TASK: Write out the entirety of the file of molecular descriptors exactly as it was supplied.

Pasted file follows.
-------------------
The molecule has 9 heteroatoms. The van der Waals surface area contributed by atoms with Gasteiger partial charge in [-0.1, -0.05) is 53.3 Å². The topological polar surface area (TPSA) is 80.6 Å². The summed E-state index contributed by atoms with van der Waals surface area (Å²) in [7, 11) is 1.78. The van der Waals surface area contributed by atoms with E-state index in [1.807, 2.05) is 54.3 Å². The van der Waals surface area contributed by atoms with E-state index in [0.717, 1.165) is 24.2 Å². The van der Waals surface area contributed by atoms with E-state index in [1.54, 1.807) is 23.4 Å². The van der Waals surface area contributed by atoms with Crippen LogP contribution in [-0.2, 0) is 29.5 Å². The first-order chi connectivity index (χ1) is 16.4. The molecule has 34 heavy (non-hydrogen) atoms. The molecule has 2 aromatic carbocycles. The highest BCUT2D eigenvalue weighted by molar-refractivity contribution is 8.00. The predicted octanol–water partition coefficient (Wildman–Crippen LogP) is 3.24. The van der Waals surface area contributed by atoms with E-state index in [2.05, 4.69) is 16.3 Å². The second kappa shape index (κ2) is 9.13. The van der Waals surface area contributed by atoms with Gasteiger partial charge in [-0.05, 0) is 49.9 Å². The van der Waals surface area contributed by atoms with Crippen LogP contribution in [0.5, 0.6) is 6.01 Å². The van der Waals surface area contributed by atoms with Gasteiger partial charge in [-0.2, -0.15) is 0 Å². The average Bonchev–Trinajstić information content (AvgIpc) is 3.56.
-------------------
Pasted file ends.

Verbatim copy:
The molecule has 9 heteroatoms. The van der Waals surface area contributed by atoms with Gasteiger partial charge in [-0.1, -0.05) is 53.3 Å². The topological polar surface area (TPSA) is 80.6 Å². The summed E-state index contributed by atoms with van der Waals surface area (Å²) in [7, 11) is 1.78. The van der Waals surface area contributed by atoms with E-state index in [1.807, 2.05) is 54.3 Å². The van der Waals surface area contributed by atoms with E-state index in [0.717, 1.165) is 24.2 Å². The van der Waals surface area contributed by atoms with E-state index in [1.54, 1.807) is 23.4 Å². The van der Waals surface area contributed by atoms with Crippen LogP contribution in [-0.2, 0) is 29.5 Å². The first-order chi connectivity index (χ1) is 16.4. The molecule has 34 heavy (non-hydrogen) atoms. The molecule has 2 aromatic carbocycles. The highest BCUT2D eigenvalue weighted by molar-refractivity contribution is 8.00. The predicted octanol–water partition coefficient (Wildman–Crippen LogP) is 3.24. The van der Waals surface area contributed by atoms with E-state index in [2.05, 4.69) is 16.3 Å². The second kappa shape index (κ2) is 9.13. The van der Waals surface area contributed by atoms with Gasteiger partial charge in [-0.05, 0) is 49.9 Å². The van der Waals surface area contributed by atoms with Crippen LogP contribution in [0.5, 0.6) is 6.01 Å². The van der Waals surface area contributed by atoms with Gasteiger partial charge in [-0.2, -0.15) is 0 Å². The average Bonchev–Trinajstić information content (AvgIpc) is 3.56.